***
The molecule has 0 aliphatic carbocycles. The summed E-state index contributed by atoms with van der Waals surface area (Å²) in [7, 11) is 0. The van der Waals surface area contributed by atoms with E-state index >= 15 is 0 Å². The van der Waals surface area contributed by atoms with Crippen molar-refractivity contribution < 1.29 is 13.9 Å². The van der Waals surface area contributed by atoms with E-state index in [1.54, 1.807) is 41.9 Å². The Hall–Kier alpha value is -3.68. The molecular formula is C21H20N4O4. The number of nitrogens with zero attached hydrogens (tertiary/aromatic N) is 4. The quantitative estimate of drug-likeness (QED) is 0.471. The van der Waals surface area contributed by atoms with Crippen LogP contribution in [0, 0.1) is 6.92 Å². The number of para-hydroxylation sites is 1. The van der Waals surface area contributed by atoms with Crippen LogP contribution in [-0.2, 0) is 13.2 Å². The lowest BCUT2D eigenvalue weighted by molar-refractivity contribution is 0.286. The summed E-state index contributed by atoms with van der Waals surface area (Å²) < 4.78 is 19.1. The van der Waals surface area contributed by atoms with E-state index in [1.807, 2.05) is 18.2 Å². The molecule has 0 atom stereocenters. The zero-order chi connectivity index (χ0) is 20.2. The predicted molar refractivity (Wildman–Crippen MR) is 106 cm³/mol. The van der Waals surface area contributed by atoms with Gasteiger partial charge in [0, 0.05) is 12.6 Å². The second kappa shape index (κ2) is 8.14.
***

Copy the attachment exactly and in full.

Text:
The molecule has 0 aliphatic carbocycles. The summed E-state index contributed by atoms with van der Waals surface area (Å²) in [7, 11) is 0. The van der Waals surface area contributed by atoms with E-state index >= 15 is 0 Å². The van der Waals surface area contributed by atoms with Crippen molar-refractivity contribution < 1.29 is 13.9 Å². The van der Waals surface area contributed by atoms with E-state index in [1.54, 1.807) is 41.9 Å². The Hall–Kier alpha value is -3.68. The molecular formula is C21H20N4O4. The number of nitrogens with zero attached hydrogens (tertiary/aromatic N) is 4. The quantitative estimate of drug-likeness (QED) is 0.471. The van der Waals surface area contributed by atoms with Crippen LogP contribution in [0, 0.1) is 6.92 Å². The number of para-hydroxylation sites is 1. The van der Waals surface area contributed by atoms with Crippen LogP contribution in [-0.2, 0) is 13.2 Å². The lowest BCUT2D eigenvalue weighted by molar-refractivity contribution is 0.286. The summed E-state index contributed by atoms with van der Waals surface area (Å²) < 4.78 is 19.1. The van der Waals surface area contributed by atoms with E-state index in [1.807, 2.05) is 18.2 Å². The molecule has 0 atom stereocenters. The zero-order chi connectivity index (χ0) is 20.2. The predicted molar refractivity (Wildman–Crippen MR) is 106 cm³/mol. The van der Waals surface area contributed by atoms with Gasteiger partial charge in [0, 0.05) is 12.6 Å². The second kappa shape index (κ2) is 8.14.